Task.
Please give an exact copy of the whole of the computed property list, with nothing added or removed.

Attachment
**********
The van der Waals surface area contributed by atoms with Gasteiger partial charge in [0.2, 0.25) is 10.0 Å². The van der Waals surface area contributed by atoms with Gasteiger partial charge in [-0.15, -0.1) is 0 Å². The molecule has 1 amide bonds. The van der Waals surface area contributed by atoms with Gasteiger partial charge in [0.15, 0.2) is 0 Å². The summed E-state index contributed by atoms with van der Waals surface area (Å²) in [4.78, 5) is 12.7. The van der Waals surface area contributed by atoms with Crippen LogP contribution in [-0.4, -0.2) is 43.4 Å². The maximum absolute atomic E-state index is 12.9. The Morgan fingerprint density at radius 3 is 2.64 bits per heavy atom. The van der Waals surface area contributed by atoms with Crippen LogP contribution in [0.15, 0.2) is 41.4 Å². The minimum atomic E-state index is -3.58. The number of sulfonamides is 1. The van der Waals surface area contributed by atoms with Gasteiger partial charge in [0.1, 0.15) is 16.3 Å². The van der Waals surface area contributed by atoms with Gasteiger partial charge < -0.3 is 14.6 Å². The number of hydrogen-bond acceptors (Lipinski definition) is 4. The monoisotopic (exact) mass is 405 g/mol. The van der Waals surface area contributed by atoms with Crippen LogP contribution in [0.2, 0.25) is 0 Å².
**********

The van der Waals surface area contributed by atoms with Gasteiger partial charge in [0.2, 0.25) is 10.0 Å². The van der Waals surface area contributed by atoms with Gasteiger partial charge in [-0.15, -0.1) is 0 Å². The molecule has 1 amide bonds. The van der Waals surface area contributed by atoms with Gasteiger partial charge in [0.15, 0.2) is 0 Å². The summed E-state index contributed by atoms with van der Waals surface area (Å²) in [4.78, 5) is 12.7. The van der Waals surface area contributed by atoms with Crippen LogP contribution in [-0.4, -0.2) is 43.4 Å². The maximum absolute atomic E-state index is 12.9. The Morgan fingerprint density at radius 3 is 2.64 bits per heavy atom. The van der Waals surface area contributed by atoms with Crippen LogP contribution in [0.15, 0.2) is 41.4 Å². The minimum atomic E-state index is -3.58. The number of sulfonamides is 1. The van der Waals surface area contributed by atoms with Gasteiger partial charge in [0.1, 0.15) is 16.3 Å². The van der Waals surface area contributed by atoms with Gasteiger partial charge < -0.3 is 14.6 Å². The number of hydrogen-bond acceptors (Lipinski definition) is 4. The monoisotopic (exact) mass is 405 g/mol. The van der Waals surface area contributed by atoms with Crippen LogP contribution in [0.2, 0.25) is 0 Å².